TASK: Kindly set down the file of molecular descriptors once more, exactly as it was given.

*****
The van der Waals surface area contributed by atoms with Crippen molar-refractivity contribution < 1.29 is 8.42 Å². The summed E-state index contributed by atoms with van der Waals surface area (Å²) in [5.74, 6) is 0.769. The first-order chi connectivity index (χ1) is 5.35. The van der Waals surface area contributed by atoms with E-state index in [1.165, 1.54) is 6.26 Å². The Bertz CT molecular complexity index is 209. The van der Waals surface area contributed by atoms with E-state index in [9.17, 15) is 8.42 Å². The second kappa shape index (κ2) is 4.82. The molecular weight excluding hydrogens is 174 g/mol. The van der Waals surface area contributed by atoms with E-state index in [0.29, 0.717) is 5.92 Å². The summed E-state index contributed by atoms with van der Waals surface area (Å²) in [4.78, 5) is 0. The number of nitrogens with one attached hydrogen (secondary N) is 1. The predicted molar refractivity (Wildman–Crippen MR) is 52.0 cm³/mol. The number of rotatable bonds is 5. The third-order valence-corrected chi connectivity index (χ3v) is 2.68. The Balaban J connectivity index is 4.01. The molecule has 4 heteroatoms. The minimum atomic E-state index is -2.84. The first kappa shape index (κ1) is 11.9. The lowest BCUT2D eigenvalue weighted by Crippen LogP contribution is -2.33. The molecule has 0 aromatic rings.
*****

The van der Waals surface area contributed by atoms with Crippen molar-refractivity contribution < 1.29 is 8.42 Å². The summed E-state index contributed by atoms with van der Waals surface area (Å²) in [5.74, 6) is 0.769. The first-order chi connectivity index (χ1) is 5.35. The van der Waals surface area contributed by atoms with E-state index in [1.165, 1.54) is 6.26 Å². The Bertz CT molecular complexity index is 209. The van der Waals surface area contributed by atoms with E-state index in [9.17, 15) is 8.42 Å². The second kappa shape index (κ2) is 4.82. The molecular weight excluding hydrogens is 174 g/mol. The van der Waals surface area contributed by atoms with E-state index in [0.29, 0.717) is 5.92 Å². The summed E-state index contributed by atoms with van der Waals surface area (Å²) in [4.78, 5) is 0. The number of nitrogens with one attached hydrogen (secondary N) is 1. The predicted molar refractivity (Wildman–Crippen MR) is 52.0 cm³/mol. The number of rotatable bonds is 5. The third-order valence-corrected chi connectivity index (χ3v) is 2.68. The Balaban J connectivity index is 4.01. The molecule has 4 heteroatoms. The minimum atomic E-state index is -2.84. The first kappa shape index (κ1) is 11.9. The lowest BCUT2D eigenvalue weighted by Crippen LogP contribution is -2.33. The molecule has 0 aromatic rings.